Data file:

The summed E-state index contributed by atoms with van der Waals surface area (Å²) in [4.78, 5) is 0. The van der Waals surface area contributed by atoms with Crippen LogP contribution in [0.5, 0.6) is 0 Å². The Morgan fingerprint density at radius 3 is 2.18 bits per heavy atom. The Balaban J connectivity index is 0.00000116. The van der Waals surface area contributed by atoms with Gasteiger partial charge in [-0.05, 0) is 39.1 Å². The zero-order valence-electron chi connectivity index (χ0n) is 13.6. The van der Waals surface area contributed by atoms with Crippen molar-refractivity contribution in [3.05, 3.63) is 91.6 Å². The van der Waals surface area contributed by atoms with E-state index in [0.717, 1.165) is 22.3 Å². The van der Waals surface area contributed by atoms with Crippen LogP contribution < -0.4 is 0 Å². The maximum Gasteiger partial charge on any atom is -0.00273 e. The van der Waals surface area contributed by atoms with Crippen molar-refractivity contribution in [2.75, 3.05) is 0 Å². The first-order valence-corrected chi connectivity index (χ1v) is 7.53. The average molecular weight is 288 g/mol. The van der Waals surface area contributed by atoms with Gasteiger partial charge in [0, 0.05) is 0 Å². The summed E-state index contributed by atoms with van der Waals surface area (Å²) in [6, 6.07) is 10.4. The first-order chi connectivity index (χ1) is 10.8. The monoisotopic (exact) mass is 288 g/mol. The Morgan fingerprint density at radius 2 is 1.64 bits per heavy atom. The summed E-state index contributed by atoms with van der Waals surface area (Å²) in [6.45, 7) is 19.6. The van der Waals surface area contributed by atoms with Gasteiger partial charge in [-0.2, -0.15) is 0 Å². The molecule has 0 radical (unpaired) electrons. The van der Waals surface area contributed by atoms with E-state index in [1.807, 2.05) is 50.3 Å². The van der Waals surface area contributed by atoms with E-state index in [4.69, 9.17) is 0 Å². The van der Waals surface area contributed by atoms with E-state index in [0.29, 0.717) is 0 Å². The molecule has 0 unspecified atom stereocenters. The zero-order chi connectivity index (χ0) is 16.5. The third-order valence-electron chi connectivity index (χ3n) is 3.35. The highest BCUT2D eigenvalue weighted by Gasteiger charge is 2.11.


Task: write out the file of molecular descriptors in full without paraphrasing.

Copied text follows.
The summed E-state index contributed by atoms with van der Waals surface area (Å²) in [4.78, 5) is 0. The van der Waals surface area contributed by atoms with Crippen LogP contribution in [0.5, 0.6) is 0 Å². The Morgan fingerprint density at radius 3 is 2.18 bits per heavy atom. The Balaban J connectivity index is 0.00000116. The van der Waals surface area contributed by atoms with Gasteiger partial charge in [-0.05, 0) is 39.1 Å². The zero-order valence-electron chi connectivity index (χ0n) is 13.6. The van der Waals surface area contributed by atoms with Crippen molar-refractivity contribution in [3.05, 3.63) is 91.6 Å². The van der Waals surface area contributed by atoms with E-state index in [0.717, 1.165) is 22.3 Å². The van der Waals surface area contributed by atoms with Crippen LogP contribution < -0.4 is 0 Å². The maximum Gasteiger partial charge on any atom is -0.00273 e. The van der Waals surface area contributed by atoms with Crippen molar-refractivity contribution in [2.75, 3.05) is 0 Å². The first-order valence-corrected chi connectivity index (χ1v) is 7.53. The average molecular weight is 288 g/mol. The van der Waals surface area contributed by atoms with Gasteiger partial charge in [0, 0.05) is 0 Å². The summed E-state index contributed by atoms with van der Waals surface area (Å²) in [6, 6.07) is 10.4. The first-order chi connectivity index (χ1) is 10.8. The monoisotopic (exact) mass is 288 g/mol. The Morgan fingerprint density at radius 2 is 1.64 bits per heavy atom. The summed E-state index contributed by atoms with van der Waals surface area (Å²) in [6.45, 7) is 19.6. The van der Waals surface area contributed by atoms with Gasteiger partial charge in [-0.2, -0.15) is 0 Å². The molecule has 0 radical (unpaired) electrons. The van der Waals surface area contributed by atoms with E-state index in [1.807, 2.05) is 50.3 Å². The van der Waals surface area contributed by atoms with E-state index in [4.69, 9.17) is 0 Å². The van der Waals surface area contributed by atoms with E-state index in [0.29, 0.717) is 0 Å². The molecule has 0 unspecified atom stereocenters. The zero-order chi connectivity index (χ0) is 16.5. The third-order valence-electron chi connectivity index (χ3n) is 3.35. The highest BCUT2D eigenvalue weighted by Gasteiger charge is 2.11.